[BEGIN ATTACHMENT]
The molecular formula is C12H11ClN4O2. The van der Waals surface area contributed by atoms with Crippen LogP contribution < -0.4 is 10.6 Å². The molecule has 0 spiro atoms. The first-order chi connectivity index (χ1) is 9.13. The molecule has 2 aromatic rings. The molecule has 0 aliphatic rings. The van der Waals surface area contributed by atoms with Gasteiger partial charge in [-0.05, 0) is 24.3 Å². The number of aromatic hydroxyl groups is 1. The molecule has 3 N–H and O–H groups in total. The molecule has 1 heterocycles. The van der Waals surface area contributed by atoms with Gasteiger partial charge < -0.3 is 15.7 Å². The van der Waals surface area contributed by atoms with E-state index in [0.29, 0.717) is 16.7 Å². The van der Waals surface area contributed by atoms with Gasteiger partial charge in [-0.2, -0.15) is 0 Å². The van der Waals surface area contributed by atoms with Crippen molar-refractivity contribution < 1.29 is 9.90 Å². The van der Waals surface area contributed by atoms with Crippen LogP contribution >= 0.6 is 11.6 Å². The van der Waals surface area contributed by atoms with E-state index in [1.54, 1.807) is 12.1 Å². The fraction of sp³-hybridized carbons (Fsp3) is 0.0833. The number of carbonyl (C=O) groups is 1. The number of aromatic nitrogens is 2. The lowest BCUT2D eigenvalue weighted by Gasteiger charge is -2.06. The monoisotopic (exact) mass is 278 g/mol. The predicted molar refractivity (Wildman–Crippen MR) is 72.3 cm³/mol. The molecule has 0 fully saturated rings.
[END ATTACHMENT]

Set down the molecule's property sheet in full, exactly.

The molecular formula is C12H11ClN4O2. The van der Waals surface area contributed by atoms with Crippen LogP contribution < -0.4 is 10.6 Å². The molecule has 0 spiro atoms. The first-order chi connectivity index (χ1) is 9.13. The molecule has 2 aromatic rings. The molecule has 0 aliphatic rings. The van der Waals surface area contributed by atoms with Gasteiger partial charge in [-0.05, 0) is 24.3 Å². The number of aromatic hydroxyl groups is 1. The molecule has 3 N–H and O–H groups in total. The molecule has 1 heterocycles. The van der Waals surface area contributed by atoms with Gasteiger partial charge < -0.3 is 15.7 Å². The van der Waals surface area contributed by atoms with E-state index in [0.29, 0.717) is 16.7 Å². The van der Waals surface area contributed by atoms with Gasteiger partial charge in [-0.2, -0.15) is 0 Å². The van der Waals surface area contributed by atoms with Crippen molar-refractivity contribution < 1.29 is 9.90 Å². The van der Waals surface area contributed by atoms with Crippen LogP contribution >= 0.6 is 11.6 Å². The van der Waals surface area contributed by atoms with E-state index in [1.54, 1.807) is 12.1 Å². The fraction of sp³-hybridized carbons (Fsp3) is 0.0833. The number of carbonyl (C=O) groups is 1. The number of aromatic nitrogens is 2. The lowest BCUT2D eigenvalue weighted by Gasteiger charge is -2.06. The monoisotopic (exact) mass is 278 g/mol. The predicted molar refractivity (Wildman–Crippen MR) is 72.3 cm³/mol. The molecule has 0 fully saturated rings.